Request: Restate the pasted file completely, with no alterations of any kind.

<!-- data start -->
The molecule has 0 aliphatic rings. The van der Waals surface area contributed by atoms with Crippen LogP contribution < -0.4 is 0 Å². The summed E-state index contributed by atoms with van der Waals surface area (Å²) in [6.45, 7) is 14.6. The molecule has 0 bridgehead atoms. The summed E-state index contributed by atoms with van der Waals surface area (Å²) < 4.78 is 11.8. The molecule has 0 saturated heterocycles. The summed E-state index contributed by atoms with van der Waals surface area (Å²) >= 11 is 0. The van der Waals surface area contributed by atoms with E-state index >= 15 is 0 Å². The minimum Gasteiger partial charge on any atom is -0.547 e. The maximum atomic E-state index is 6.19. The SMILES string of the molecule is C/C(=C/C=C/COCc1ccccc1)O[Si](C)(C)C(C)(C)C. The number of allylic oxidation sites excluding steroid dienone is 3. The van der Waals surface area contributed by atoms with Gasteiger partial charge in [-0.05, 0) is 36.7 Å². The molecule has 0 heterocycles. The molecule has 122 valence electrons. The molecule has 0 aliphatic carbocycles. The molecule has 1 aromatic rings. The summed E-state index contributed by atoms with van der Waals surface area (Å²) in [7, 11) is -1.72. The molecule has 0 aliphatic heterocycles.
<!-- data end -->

The molecule has 0 aliphatic rings. The van der Waals surface area contributed by atoms with Crippen LogP contribution < -0.4 is 0 Å². The summed E-state index contributed by atoms with van der Waals surface area (Å²) in [6.45, 7) is 14.6. The molecule has 0 bridgehead atoms. The summed E-state index contributed by atoms with van der Waals surface area (Å²) < 4.78 is 11.8. The molecule has 0 saturated heterocycles. The summed E-state index contributed by atoms with van der Waals surface area (Å²) >= 11 is 0. The van der Waals surface area contributed by atoms with E-state index >= 15 is 0 Å². The minimum Gasteiger partial charge on any atom is -0.547 e. The maximum atomic E-state index is 6.19. The SMILES string of the molecule is C/C(=C/C=C/COCc1ccccc1)O[Si](C)(C)C(C)(C)C. The number of allylic oxidation sites excluding steroid dienone is 3. The van der Waals surface area contributed by atoms with Gasteiger partial charge in [-0.05, 0) is 36.7 Å². The molecule has 0 heterocycles. The molecule has 122 valence electrons. The molecule has 0 aliphatic carbocycles. The molecule has 1 aromatic rings. The summed E-state index contributed by atoms with van der Waals surface area (Å²) in [7, 11) is -1.72. The molecule has 0 aliphatic heterocycles.